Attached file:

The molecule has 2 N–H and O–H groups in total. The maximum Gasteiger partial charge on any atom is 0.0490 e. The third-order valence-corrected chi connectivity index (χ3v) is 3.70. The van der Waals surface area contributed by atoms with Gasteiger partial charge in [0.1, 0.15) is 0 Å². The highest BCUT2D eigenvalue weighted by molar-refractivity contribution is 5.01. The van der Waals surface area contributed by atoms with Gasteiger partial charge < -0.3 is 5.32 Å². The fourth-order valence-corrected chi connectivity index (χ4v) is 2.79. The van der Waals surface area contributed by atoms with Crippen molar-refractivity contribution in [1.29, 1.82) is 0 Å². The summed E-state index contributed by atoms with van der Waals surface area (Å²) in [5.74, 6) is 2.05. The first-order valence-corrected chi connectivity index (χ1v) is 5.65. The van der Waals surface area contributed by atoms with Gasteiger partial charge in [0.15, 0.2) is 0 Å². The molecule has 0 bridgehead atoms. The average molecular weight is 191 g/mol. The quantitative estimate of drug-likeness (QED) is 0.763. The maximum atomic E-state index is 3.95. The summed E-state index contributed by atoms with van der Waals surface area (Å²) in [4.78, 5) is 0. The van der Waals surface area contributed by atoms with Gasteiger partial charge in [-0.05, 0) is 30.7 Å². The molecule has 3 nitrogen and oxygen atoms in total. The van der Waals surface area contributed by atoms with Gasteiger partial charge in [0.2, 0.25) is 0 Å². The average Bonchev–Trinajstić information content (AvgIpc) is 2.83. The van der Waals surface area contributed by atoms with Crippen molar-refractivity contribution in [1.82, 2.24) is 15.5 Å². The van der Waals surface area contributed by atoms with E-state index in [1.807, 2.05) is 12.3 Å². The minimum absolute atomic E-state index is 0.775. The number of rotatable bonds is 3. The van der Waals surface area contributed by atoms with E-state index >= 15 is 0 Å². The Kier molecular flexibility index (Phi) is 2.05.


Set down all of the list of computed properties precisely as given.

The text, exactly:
The molecule has 2 N–H and O–H groups in total. The maximum Gasteiger partial charge on any atom is 0.0490 e. The third-order valence-corrected chi connectivity index (χ3v) is 3.70. The van der Waals surface area contributed by atoms with Gasteiger partial charge in [0.1, 0.15) is 0 Å². The highest BCUT2D eigenvalue weighted by molar-refractivity contribution is 5.01. The van der Waals surface area contributed by atoms with Gasteiger partial charge < -0.3 is 5.32 Å². The fourth-order valence-corrected chi connectivity index (χ4v) is 2.79. The van der Waals surface area contributed by atoms with Crippen molar-refractivity contribution in [1.29, 1.82) is 0 Å². The summed E-state index contributed by atoms with van der Waals surface area (Å²) in [5.74, 6) is 2.05. The first-order valence-corrected chi connectivity index (χ1v) is 5.65. The van der Waals surface area contributed by atoms with Gasteiger partial charge in [0.15, 0.2) is 0 Å². The molecule has 0 bridgehead atoms. The average molecular weight is 191 g/mol. The quantitative estimate of drug-likeness (QED) is 0.763. The maximum atomic E-state index is 3.95. The summed E-state index contributed by atoms with van der Waals surface area (Å²) in [4.78, 5) is 0. The van der Waals surface area contributed by atoms with Gasteiger partial charge in [-0.05, 0) is 30.7 Å². The molecule has 3 nitrogen and oxygen atoms in total. The van der Waals surface area contributed by atoms with Gasteiger partial charge in [0.2, 0.25) is 0 Å². The average Bonchev–Trinajstić information content (AvgIpc) is 2.83. The van der Waals surface area contributed by atoms with Crippen molar-refractivity contribution in [1.82, 2.24) is 15.5 Å². The van der Waals surface area contributed by atoms with E-state index in [1.807, 2.05) is 12.3 Å². The minimum absolute atomic E-state index is 0.775. The number of rotatable bonds is 3. The van der Waals surface area contributed by atoms with E-state index >= 15 is 0 Å². The Kier molecular flexibility index (Phi) is 2.05.